Nietzsche is obviously a very passionate philosopher. He also has a good deal to say about the passions. In particular, he distinguished between two sorts of passions, life-enhancing and life-stultifying. For good reason, he was cited by Freud and Adler as the progenitor of “Depth Psychology.” I explore Nietzsche views on emotions and offer a defense of the passions. I suggest that Nietzsche anticipates not only Freud but contemporary physiological theories of emotion. I also discuss Nietzsche’s conception of the “Will to Power” suggesting that the idea is both exaggerated in Nietzsche interpretation and disastrous in terms of Nietzsche’s own aims. I do defend a version of the will to power as the passionate life.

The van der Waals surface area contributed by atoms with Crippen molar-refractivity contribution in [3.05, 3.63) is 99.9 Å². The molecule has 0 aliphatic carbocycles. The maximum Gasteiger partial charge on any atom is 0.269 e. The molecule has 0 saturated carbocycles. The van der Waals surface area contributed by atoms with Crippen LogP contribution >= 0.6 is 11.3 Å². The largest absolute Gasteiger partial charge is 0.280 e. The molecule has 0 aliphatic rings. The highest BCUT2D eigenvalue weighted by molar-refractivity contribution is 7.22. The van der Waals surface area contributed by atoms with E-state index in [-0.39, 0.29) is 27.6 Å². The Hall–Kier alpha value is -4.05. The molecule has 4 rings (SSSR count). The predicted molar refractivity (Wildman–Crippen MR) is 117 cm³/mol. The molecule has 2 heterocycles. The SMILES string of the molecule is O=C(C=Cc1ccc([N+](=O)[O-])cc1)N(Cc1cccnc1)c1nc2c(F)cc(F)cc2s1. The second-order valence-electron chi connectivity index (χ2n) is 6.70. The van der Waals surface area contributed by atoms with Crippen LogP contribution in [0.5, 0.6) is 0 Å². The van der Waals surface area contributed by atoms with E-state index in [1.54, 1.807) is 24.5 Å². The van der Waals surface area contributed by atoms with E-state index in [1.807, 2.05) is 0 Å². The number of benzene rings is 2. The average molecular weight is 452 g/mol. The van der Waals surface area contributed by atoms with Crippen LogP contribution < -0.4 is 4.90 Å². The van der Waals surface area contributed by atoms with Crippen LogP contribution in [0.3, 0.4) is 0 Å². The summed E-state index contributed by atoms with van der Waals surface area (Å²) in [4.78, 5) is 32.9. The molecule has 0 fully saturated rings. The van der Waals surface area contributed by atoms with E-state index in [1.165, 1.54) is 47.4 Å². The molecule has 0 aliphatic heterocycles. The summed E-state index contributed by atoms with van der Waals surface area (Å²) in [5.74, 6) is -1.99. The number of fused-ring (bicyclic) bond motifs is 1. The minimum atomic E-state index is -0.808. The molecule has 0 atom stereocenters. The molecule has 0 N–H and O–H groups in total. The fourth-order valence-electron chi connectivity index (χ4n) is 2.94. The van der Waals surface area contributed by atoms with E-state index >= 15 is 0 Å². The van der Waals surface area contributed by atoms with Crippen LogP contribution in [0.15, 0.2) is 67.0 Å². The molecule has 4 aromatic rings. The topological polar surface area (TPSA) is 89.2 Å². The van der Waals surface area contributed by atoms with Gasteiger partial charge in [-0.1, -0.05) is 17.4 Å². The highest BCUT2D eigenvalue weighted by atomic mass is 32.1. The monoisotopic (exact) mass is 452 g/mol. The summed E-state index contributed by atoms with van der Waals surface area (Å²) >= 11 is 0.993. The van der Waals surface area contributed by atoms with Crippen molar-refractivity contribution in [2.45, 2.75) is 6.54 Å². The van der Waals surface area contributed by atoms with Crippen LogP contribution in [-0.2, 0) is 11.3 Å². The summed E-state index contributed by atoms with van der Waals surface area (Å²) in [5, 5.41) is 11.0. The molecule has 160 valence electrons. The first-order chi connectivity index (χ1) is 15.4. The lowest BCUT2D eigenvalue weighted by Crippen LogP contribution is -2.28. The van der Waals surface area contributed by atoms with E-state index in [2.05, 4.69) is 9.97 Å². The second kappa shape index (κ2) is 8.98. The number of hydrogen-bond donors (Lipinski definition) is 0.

Keywords: passions; emotion; life-enhancing and life-stultifying passions; Freud; Adler; Depth Psychology; physiological theories of emotion; the “Will to Power,” the passionate life
Chapter. 13378 words.
Subjects: History of Western Philosophy
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